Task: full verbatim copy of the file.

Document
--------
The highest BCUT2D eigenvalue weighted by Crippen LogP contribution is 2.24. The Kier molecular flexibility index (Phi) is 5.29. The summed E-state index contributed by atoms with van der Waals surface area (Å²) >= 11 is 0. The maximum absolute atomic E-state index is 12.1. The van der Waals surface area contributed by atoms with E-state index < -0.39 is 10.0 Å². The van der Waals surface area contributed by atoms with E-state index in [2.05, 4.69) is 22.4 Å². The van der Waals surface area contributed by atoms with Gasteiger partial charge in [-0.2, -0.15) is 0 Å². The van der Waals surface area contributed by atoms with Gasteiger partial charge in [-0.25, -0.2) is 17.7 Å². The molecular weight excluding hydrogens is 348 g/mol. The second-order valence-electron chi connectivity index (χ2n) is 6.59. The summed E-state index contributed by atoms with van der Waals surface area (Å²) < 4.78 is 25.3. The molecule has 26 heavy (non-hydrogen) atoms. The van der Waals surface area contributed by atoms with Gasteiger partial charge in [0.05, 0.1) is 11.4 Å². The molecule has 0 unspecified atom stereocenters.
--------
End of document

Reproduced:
The highest BCUT2D eigenvalue weighted by Crippen LogP contribution is 2.24. The Kier molecular flexibility index (Phi) is 5.29. The summed E-state index contributed by atoms with van der Waals surface area (Å²) >= 11 is 0. The maximum absolute atomic E-state index is 12.1. The van der Waals surface area contributed by atoms with E-state index < -0.39 is 10.0 Å². The van der Waals surface area contributed by atoms with E-state index in [2.05, 4.69) is 22.4 Å². The van der Waals surface area contributed by atoms with Gasteiger partial charge in [-0.2, -0.15) is 0 Å². The van der Waals surface area contributed by atoms with Gasteiger partial charge in [-0.25, -0.2) is 17.7 Å². The molecular weight excluding hydrogens is 348 g/mol. The second-order valence-electron chi connectivity index (χ2n) is 6.59. The summed E-state index contributed by atoms with van der Waals surface area (Å²) < 4.78 is 25.3. The molecule has 26 heavy (non-hydrogen) atoms. The van der Waals surface area contributed by atoms with Gasteiger partial charge in [0.05, 0.1) is 11.4 Å². The molecule has 0 unspecified atom stereocenters.